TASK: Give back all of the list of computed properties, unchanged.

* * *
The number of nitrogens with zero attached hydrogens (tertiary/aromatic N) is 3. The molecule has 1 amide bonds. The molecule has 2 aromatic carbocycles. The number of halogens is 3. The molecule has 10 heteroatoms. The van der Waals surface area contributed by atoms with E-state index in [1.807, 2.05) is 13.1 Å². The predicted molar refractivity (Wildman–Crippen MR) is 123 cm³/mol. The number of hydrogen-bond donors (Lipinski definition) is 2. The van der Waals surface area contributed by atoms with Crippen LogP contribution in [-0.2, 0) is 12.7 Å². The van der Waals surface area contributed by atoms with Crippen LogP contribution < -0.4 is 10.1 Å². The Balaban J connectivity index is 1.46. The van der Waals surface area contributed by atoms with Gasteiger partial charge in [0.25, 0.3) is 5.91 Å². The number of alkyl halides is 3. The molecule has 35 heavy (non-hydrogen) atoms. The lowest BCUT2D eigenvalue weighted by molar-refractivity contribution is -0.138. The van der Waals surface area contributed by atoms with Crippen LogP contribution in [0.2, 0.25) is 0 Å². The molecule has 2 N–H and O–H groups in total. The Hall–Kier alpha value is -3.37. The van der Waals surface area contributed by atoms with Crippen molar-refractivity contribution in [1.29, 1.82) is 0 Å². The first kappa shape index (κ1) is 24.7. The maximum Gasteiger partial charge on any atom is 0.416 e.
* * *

The number of nitrogens with zero attached hydrogens (tertiary/aromatic N) is 3. The molecule has 1 amide bonds. The molecule has 2 aromatic carbocycles. The number of halogens is 3. The molecule has 10 heteroatoms. The van der Waals surface area contributed by atoms with E-state index in [1.807, 2.05) is 13.1 Å². The predicted molar refractivity (Wildman–Crippen MR) is 123 cm³/mol. The number of hydrogen-bond donors (Lipinski definition) is 2. The van der Waals surface area contributed by atoms with Crippen LogP contribution in [-0.2, 0) is 12.7 Å². The van der Waals surface area contributed by atoms with Crippen LogP contribution < -0.4 is 10.1 Å². The Balaban J connectivity index is 1.46. The van der Waals surface area contributed by atoms with Gasteiger partial charge in [0.25, 0.3) is 5.91 Å². The number of alkyl halides is 3. The molecule has 35 heavy (non-hydrogen) atoms. The lowest BCUT2D eigenvalue weighted by molar-refractivity contribution is -0.138. The van der Waals surface area contributed by atoms with Crippen LogP contribution in [0.2, 0.25) is 0 Å². The molecule has 2 N–H and O–H groups in total. The Hall–Kier alpha value is -3.37. The van der Waals surface area contributed by atoms with Crippen molar-refractivity contribution in [1.29, 1.82) is 0 Å². The first kappa shape index (κ1) is 24.7. The maximum Gasteiger partial charge on any atom is 0.416 e.